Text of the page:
More About Donegal
Celtic culture and nature unite to create an enthralling place of music, beauty and art in the Irish county of Donegal. The dramatic coastline provides sandy beaches with warm seas for swimming, surfing and paddling, whilst further inland flawless countryside astounds visitors year-round. The misty hills and quaint villages of Donegal are home to many other places of interest which will enthral and delight you. There are many attractions that can be enjoyed whilst staying at holiday cottages in Donegal, including the mighty Donegal Castle which was built in 1471 and the epic Ardnamona Gardens, a National Heritage garden with a vast variety of flora . In the towns shoppers can buy locally produced crafts including jewellery, sculpture and glass-blowing from the Donegal Craft Village. Meanwhile keen golfers who are staying in Donegal cottages can work on their handicap at the county’s excellent golf club. Donegal holiday cottages are a great way to capture the magic of this region.
Donegal is an isolated enclave in the very north of Ireland famous for its sandy beaches, towering sea cliffs, vast lakes, rugged mountains and Gaelic culture. The county is blessed with huge expanses of unspoilt countryside, at the heart of which lies the stunning Glenveagh National Park. The landscape makes the county ideal for seaside holidaymakers and ecotourists alike. The towns and villages provide a great base camp for exploring the county as well as its rich culture, with the widespread use of the Irish language truly making you feel like you are in a foreign land.
Things to Do in Donegal
Donegal’s coast boasts some of the highest sea cliffs in Europe and many of Ireland’s best beaches, providing the perfect backdrop for spending a relaxing day wandering along a cliff-top footpath or lounging in the sun. On the southwest coast are the Sliabh League cliffs that plunge 600 metres into the crashing waves below, while the picturesque Banba's Crown on Malin Head is the most northerly point of the Irish mainland. The pristine Rossnowlagh beach, also in the southwest, is among the county’s most popular, where you can try your hand at surfing, diving and other water sports. The Glenveagh National Park encompasses some 170 sq km around Lough Veagh and is a great setting for hiking, biking and wildlife spotting. A good place for you to start exploring is Glenveagh Castle, which has a visitor centre with interactive displays about the park. If you’re looking for more difficult trails, the Derryveagh Mountains in the north and the Bluestack Mountains in the south should satisfy.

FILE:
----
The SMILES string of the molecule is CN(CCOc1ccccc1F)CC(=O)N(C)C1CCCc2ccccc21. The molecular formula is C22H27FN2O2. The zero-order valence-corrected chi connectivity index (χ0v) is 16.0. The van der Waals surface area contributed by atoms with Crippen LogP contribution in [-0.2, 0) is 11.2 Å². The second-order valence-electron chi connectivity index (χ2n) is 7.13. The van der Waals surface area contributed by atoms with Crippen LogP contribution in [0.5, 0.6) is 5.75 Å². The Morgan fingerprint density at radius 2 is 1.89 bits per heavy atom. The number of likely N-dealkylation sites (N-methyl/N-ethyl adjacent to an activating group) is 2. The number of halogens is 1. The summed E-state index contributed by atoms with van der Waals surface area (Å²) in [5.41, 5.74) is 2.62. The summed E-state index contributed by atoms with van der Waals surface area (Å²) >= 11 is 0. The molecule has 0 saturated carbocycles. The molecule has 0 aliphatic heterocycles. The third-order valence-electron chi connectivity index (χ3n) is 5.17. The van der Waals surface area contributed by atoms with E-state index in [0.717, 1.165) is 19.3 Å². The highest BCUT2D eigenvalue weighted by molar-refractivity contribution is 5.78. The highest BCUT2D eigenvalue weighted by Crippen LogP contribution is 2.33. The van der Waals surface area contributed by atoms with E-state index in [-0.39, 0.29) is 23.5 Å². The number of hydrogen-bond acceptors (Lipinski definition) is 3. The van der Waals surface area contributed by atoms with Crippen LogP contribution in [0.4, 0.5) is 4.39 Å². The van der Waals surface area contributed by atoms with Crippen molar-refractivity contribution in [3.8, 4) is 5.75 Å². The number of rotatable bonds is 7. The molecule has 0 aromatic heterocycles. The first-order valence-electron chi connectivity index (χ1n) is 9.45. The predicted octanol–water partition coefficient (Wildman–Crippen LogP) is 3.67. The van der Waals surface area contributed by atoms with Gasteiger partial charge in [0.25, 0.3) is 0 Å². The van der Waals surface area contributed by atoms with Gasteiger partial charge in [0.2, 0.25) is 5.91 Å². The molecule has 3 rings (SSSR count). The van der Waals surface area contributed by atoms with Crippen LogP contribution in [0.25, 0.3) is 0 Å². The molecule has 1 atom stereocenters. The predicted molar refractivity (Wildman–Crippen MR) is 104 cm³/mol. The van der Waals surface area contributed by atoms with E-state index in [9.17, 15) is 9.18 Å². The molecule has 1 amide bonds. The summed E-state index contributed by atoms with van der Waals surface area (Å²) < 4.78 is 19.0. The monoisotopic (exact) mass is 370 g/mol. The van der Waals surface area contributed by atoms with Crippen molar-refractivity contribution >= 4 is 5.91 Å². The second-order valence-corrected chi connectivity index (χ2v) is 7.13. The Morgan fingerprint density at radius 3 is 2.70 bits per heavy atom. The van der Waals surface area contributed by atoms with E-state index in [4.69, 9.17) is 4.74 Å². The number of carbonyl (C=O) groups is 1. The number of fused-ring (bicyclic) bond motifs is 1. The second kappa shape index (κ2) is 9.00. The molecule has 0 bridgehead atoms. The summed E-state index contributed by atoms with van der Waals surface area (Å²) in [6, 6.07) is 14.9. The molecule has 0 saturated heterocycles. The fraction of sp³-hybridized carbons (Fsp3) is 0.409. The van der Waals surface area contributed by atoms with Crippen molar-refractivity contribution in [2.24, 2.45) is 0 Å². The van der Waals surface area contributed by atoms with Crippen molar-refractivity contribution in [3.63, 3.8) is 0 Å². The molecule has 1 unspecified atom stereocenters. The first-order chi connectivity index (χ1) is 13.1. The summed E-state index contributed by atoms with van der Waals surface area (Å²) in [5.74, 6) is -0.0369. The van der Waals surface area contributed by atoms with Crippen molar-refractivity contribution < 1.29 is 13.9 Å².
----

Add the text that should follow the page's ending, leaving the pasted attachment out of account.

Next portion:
We want you to enjoy the best that Donegal has to offer and so here's a selection of our favourite things to see and do;
Why not take a visit to Donegal as an opportunity to learn a bit of the local language. The county is a popular destination during the summer for students from across Ireland to come and learn the Irish language and cultural traditions. There are courses available that will teach you enough so that you can converse comfortably with local people and be able to read the street signs.
Sliabh League cliffs
The Sliabh League cliffs are Ireland's highest sea cliffs, a 600-metre mountain on the Atlantic coast. The mountain top offers incredible views out across the ocean and terrifying views down to the waves below. The ridge can be traversed along a narrow path that is among the most remarkable walks in Ireland.
The highest peak in Donegal, Mount Errigal is part of the Derryveagh Mountains that dominate the landscape in the north of the county. The summit is 751 metres above sea level and the route up is a challenging but comfortable climb. From the summit you have panoramic views of the other peaks in the mountain range as well as the valleys below.
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